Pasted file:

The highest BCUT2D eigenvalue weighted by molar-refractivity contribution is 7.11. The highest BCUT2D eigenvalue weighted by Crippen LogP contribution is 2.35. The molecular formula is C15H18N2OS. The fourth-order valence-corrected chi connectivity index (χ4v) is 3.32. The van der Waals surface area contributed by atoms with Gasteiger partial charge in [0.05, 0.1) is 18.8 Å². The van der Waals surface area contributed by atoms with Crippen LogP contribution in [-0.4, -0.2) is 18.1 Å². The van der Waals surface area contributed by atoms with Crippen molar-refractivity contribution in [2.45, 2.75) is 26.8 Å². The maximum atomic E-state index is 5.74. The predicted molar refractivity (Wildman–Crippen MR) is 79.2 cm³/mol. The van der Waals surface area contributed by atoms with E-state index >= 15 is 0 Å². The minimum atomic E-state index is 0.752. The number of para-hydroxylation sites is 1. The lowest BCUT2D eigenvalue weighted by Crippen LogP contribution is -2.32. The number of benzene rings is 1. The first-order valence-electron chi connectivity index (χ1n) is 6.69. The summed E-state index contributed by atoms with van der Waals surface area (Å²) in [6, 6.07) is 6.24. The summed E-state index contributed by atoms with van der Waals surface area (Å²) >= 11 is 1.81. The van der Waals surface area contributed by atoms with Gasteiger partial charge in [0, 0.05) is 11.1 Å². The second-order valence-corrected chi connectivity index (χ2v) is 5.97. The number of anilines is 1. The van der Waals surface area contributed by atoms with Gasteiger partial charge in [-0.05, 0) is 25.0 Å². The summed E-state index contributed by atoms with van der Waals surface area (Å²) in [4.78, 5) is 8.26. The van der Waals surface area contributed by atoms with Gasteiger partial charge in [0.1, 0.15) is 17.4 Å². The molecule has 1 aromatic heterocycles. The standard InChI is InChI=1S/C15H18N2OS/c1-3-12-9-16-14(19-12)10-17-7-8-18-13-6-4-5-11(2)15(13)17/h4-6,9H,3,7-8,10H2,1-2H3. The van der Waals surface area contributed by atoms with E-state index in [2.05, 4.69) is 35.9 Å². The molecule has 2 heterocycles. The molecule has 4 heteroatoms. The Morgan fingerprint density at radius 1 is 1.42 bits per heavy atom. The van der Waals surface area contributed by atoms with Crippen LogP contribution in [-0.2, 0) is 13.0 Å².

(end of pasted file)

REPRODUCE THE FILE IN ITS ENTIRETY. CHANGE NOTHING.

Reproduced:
The highest BCUT2D eigenvalue weighted by molar-refractivity contribution is 7.11. The highest BCUT2D eigenvalue weighted by Crippen LogP contribution is 2.35. The molecular formula is C15H18N2OS. The fourth-order valence-corrected chi connectivity index (χ4v) is 3.32. The van der Waals surface area contributed by atoms with Gasteiger partial charge in [0.05, 0.1) is 18.8 Å². The van der Waals surface area contributed by atoms with Crippen LogP contribution in [-0.4, -0.2) is 18.1 Å². The van der Waals surface area contributed by atoms with Crippen molar-refractivity contribution in [2.45, 2.75) is 26.8 Å². The maximum atomic E-state index is 5.74. The predicted molar refractivity (Wildman–Crippen MR) is 79.2 cm³/mol. The van der Waals surface area contributed by atoms with E-state index >= 15 is 0 Å². The minimum atomic E-state index is 0.752. The number of para-hydroxylation sites is 1. The lowest BCUT2D eigenvalue weighted by Crippen LogP contribution is -2.32. The number of benzene rings is 1. The first-order valence-electron chi connectivity index (χ1n) is 6.69. The summed E-state index contributed by atoms with van der Waals surface area (Å²) in [6, 6.07) is 6.24. The summed E-state index contributed by atoms with van der Waals surface area (Å²) >= 11 is 1.81. The van der Waals surface area contributed by atoms with Gasteiger partial charge in [0, 0.05) is 11.1 Å². The second-order valence-corrected chi connectivity index (χ2v) is 5.97. The number of anilines is 1. The van der Waals surface area contributed by atoms with Gasteiger partial charge in [-0.05, 0) is 25.0 Å². The summed E-state index contributed by atoms with van der Waals surface area (Å²) in [4.78, 5) is 8.26. The van der Waals surface area contributed by atoms with Gasteiger partial charge in [0.1, 0.15) is 17.4 Å². The molecule has 1 aromatic heterocycles. The standard InChI is InChI=1S/C15H18N2OS/c1-3-12-9-16-14(19-12)10-17-7-8-18-13-6-4-5-11(2)15(13)17/h4-6,9H,3,7-8,10H2,1-2H3. The van der Waals surface area contributed by atoms with E-state index in [2.05, 4.69) is 35.9 Å². The molecule has 2 heterocycles. The molecule has 4 heteroatoms. The Morgan fingerprint density at radius 1 is 1.42 bits per heavy atom. The van der Waals surface area contributed by atoms with Crippen LogP contribution in [-0.2, 0) is 13.0 Å².